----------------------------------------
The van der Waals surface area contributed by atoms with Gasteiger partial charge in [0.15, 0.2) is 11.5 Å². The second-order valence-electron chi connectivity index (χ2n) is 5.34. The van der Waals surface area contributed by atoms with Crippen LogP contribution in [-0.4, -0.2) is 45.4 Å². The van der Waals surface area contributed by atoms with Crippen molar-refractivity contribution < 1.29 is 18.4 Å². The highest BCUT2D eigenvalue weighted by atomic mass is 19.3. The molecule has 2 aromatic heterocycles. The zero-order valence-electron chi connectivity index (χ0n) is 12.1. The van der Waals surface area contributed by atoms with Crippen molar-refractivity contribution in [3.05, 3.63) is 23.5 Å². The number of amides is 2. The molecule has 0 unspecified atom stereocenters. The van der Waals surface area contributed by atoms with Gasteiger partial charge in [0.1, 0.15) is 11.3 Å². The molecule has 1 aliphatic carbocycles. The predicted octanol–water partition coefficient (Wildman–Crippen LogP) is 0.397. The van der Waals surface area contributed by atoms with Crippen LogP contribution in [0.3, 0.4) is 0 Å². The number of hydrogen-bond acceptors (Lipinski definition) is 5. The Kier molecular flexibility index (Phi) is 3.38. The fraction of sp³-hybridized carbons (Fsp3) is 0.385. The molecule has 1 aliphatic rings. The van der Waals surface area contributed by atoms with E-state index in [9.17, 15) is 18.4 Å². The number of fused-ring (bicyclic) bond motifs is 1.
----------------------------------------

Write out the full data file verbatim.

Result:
The van der Waals surface area contributed by atoms with Gasteiger partial charge in [0.15, 0.2) is 11.5 Å². The second-order valence-electron chi connectivity index (χ2n) is 5.34. The van der Waals surface area contributed by atoms with Crippen LogP contribution in [-0.4, -0.2) is 45.4 Å². The van der Waals surface area contributed by atoms with Crippen molar-refractivity contribution < 1.29 is 18.4 Å². The highest BCUT2D eigenvalue weighted by atomic mass is 19.3. The molecule has 2 aromatic heterocycles. The zero-order valence-electron chi connectivity index (χ0n) is 12.1. The van der Waals surface area contributed by atoms with Crippen molar-refractivity contribution in [3.05, 3.63) is 23.5 Å². The number of amides is 2. The molecule has 0 unspecified atom stereocenters. The van der Waals surface area contributed by atoms with Gasteiger partial charge in [0.1, 0.15) is 11.3 Å². The molecule has 1 aliphatic carbocycles. The predicted octanol–water partition coefficient (Wildman–Crippen LogP) is 0.397. The van der Waals surface area contributed by atoms with Crippen LogP contribution in [0.3, 0.4) is 0 Å². The number of hydrogen-bond acceptors (Lipinski definition) is 5. The Kier molecular flexibility index (Phi) is 3.38. The fraction of sp³-hybridized carbons (Fsp3) is 0.385. The molecule has 1 aliphatic rings. The van der Waals surface area contributed by atoms with E-state index in [9.17, 15) is 18.4 Å². The number of fused-ring (bicyclic) bond motifs is 1.